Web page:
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Where can I get a yard of ale in SW Connecticut?

Discussion in 'New England' started by Zodijackyl, Dec 17, 2012.

  1. Zodijackyl

    Zodijackyl Jun 30, 2009 Connecticut

    Mostly for novelty, but I'd like to have a yard of ale, a good ESB, EPA, or real ale would be a bonus. Is there anywhere that serves in a big old yard glass between the NY border and New Haven area, or as far north as Danbury/Waterbury?
     
    audioserf likes this.
  2. larrytownsend

    larrytownsend Sep 28, 2005 Connecticut

    I'm fairly positive serving yards isn't allowed under CT liquor law.
     
    Knifestyles and youbrewidrink like this.
  3. LambAndTunaPhish

    LambAndTunaPhish Nov 16, 2012 Connecticut
    Beer Trader

  4. jdauria

    jdauria Sep 15, 2010 Massachusetts

    I was going to say Richter's in New Haven, but see from the previous poster it is not closed. That's a bummer, spent many nights in my college years in the late 70's, and they had full yards back then. And by the way, drinking yards requires a fine tipping point! Makes the difference between drinking or wearing your beer!

    There are no Yard Houses in CT, but as opposed to their name, they only serve half yards. Looks like the closet to you would be in Yonkers NY.
     
  5. smutty33

    smutty33 Jun 12, 2009 Connecticut

    Oh Richter's....Wasn't surprised when they closed down.W/Prime 16 right down the street,it was just a matter of time.Didn't seem to interested in craft beer,seeee ya!

    Cheers
     
  6. Knifestyles

    Knifestyles Jun 7, 2005 New York

    Perhaps, but there are plenty of bars around that area of New Haven that don't specifically cater to the craft beer community yet still remain open to this very day.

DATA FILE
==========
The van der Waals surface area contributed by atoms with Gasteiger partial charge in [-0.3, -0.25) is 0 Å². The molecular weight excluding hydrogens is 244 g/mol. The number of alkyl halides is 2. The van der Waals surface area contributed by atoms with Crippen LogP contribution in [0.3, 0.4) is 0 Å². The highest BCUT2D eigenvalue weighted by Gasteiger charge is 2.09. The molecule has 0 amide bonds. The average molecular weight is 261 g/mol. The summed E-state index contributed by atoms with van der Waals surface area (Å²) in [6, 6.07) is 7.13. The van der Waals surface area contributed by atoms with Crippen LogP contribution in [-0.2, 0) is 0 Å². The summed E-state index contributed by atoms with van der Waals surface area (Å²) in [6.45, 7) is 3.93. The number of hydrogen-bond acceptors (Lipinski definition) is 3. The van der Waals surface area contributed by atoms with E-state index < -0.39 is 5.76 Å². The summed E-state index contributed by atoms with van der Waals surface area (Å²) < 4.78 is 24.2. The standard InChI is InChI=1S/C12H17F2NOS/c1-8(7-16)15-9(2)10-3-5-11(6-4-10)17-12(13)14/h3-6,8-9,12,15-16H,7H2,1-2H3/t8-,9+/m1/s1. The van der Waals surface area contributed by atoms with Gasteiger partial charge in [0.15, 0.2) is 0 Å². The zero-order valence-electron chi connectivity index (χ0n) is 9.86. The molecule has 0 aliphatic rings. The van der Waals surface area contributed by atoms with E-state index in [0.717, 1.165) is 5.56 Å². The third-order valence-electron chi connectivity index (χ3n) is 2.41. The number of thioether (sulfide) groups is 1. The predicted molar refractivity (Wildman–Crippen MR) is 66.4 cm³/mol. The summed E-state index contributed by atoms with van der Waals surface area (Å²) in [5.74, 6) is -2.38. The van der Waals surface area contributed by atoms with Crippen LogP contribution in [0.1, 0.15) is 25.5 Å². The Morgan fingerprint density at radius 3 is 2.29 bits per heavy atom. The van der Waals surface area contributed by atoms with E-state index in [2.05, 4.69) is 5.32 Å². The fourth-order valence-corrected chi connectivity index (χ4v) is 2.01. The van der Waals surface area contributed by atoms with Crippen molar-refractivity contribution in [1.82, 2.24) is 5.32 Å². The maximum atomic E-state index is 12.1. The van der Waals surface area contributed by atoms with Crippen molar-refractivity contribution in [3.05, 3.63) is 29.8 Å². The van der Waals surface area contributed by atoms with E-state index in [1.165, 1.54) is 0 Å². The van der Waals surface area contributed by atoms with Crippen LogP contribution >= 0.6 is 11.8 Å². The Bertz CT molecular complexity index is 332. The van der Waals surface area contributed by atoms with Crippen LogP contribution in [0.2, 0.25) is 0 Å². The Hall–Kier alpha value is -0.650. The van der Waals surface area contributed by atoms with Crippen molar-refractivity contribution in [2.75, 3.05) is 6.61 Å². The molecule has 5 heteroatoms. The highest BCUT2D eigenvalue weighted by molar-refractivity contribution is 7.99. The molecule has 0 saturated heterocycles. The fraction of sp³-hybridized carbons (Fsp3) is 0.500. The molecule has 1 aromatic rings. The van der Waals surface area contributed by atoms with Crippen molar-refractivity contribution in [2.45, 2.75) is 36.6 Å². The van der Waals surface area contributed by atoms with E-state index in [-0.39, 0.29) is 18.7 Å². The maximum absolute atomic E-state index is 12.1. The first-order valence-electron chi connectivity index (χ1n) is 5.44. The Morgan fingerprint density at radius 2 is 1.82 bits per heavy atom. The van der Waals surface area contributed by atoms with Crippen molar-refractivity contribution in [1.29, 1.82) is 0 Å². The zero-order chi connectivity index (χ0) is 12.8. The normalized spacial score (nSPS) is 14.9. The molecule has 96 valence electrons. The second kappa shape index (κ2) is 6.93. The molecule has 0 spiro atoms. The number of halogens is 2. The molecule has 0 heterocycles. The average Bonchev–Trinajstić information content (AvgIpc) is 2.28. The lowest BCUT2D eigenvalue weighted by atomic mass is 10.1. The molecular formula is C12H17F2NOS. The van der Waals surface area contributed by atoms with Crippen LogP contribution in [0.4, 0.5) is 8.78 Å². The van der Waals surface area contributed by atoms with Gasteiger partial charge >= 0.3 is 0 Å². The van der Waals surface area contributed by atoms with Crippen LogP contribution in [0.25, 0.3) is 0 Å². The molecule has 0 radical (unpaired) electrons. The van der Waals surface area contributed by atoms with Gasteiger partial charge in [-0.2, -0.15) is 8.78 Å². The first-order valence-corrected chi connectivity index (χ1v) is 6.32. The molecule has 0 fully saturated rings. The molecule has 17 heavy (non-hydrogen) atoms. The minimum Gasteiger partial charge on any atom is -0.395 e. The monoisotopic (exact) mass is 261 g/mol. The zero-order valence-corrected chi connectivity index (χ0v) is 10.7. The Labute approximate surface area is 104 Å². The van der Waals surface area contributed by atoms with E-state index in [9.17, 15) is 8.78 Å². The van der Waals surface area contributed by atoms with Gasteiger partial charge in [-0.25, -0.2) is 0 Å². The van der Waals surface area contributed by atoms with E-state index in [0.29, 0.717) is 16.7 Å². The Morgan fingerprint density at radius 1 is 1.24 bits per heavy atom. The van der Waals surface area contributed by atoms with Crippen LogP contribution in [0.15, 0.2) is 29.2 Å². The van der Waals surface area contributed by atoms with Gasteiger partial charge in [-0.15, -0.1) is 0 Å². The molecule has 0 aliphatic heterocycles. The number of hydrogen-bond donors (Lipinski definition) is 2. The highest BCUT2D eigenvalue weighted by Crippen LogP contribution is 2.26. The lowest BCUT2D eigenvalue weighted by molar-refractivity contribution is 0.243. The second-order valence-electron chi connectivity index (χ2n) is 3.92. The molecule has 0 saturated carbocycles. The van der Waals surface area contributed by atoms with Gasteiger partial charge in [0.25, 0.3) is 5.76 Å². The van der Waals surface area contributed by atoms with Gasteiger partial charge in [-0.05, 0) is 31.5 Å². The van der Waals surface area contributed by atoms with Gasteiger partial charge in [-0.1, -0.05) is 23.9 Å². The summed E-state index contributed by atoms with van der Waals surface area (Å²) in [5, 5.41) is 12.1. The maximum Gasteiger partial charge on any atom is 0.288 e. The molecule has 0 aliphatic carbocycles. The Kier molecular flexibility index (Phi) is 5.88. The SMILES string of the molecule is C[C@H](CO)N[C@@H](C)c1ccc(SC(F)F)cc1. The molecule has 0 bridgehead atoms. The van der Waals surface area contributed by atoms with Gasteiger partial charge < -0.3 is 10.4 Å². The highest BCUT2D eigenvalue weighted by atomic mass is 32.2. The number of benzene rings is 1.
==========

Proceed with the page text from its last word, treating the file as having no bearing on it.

New Haven (and the Yale area, specifically) has a deep history of tradition and Richter's was just one of many bars that was part of this history. What made Richter's unique was its English-style pub atmosphere (i.e. the yards, particular beers, food, etc) which is totally in Yale's wheelhouse when it comes to drinking establishments.

    I doubt that Prime 16 was responsible for pushing them out. It's likely that rent had jumped considerably over the years. Hell, scope out what kind of establishments are there now (Ann Taylor, TD Bank, etc)...it's obvious that no bar would've survived that sort of transformation.
     
  7. smutty33

    smutty33 Jun 12, 2009 Connecticut

    Yeah,I hear you.Rent did actually have something to do w/ it, but I can tell you that Richter's was consistently kind of empty for a while before and after prime.I used to go there all the time.When I asked them about bringing in some craft,I was told they were gonna stick to what they were doing for years.I def. did not mean prime and prime only put them outta business.I just wasn't surprised to see them go.I'd leave prime packed and stuffed to the gills only to drive by richter's to see the place almost empty.And for what its worth,prime is supported very well by Yale students,and are no strangers to Prime.
     
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